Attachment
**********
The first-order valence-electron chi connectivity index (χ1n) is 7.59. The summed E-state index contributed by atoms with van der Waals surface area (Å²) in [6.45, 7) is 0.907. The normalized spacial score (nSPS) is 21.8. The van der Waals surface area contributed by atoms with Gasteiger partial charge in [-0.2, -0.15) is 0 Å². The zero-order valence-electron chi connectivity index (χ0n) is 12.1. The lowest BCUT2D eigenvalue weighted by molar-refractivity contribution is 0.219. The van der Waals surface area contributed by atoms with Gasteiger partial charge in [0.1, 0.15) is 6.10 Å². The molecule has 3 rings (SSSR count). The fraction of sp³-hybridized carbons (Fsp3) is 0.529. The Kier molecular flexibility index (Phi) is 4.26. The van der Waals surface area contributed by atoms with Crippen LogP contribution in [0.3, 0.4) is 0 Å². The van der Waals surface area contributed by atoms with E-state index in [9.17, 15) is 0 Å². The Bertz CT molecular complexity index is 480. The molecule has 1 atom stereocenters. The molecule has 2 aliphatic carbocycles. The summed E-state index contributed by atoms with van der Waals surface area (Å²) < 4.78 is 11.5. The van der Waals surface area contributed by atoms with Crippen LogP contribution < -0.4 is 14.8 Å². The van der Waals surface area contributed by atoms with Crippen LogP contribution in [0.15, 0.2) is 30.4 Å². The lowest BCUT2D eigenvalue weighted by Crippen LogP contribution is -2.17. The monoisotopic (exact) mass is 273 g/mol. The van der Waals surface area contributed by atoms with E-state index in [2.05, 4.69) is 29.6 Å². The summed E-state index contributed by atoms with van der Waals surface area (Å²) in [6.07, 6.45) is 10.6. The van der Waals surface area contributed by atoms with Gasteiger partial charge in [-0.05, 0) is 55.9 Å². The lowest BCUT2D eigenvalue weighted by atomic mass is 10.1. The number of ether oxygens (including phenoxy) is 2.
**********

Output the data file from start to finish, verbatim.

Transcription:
The first-order valence-electron chi connectivity index (χ1n) is 7.59. The summed E-state index contributed by atoms with van der Waals surface area (Å²) in [6.45, 7) is 0.907. The normalized spacial score (nSPS) is 21.8. The van der Waals surface area contributed by atoms with Gasteiger partial charge in [-0.2, -0.15) is 0 Å². The zero-order valence-electron chi connectivity index (χ0n) is 12.1. The lowest BCUT2D eigenvalue weighted by molar-refractivity contribution is 0.219. The van der Waals surface area contributed by atoms with Gasteiger partial charge in [0.1, 0.15) is 6.10 Å². The molecule has 3 rings (SSSR count). The fraction of sp³-hybridized carbons (Fsp3) is 0.529. The Kier molecular flexibility index (Phi) is 4.26. The van der Waals surface area contributed by atoms with Crippen LogP contribution in [0.3, 0.4) is 0 Å². The van der Waals surface area contributed by atoms with E-state index in [9.17, 15) is 0 Å². The Bertz CT molecular complexity index is 480. The molecule has 1 atom stereocenters. The molecule has 2 aliphatic carbocycles. The summed E-state index contributed by atoms with van der Waals surface area (Å²) < 4.78 is 11.5. The van der Waals surface area contributed by atoms with Crippen LogP contribution < -0.4 is 14.8 Å². The van der Waals surface area contributed by atoms with Crippen LogP contribution in [0.15, 0.2) is 30.4 Å². The lowest BCUT2D eigenvalue weighted by Crippen LogP contribution is -2.17. The monoisotopic (exact) mass is 273 g/mol. The van der Waals surface area contributed by atoms with E-state index in [2.05, 4.69) is 29.6 Å². The summed E-state index contributed by atoms with van der Waals surface area (Å²) in [6.07, 6.45) is 10.6. The van der Waals surface area contributed by atoms with Gasteiger partial charge in [-0.05, 0) is 55.9 Å². The lowest BCUT2D eigenvalue weighted by atomic mass is 10.1. The number of ether oxygens (including phenoxy) is 2.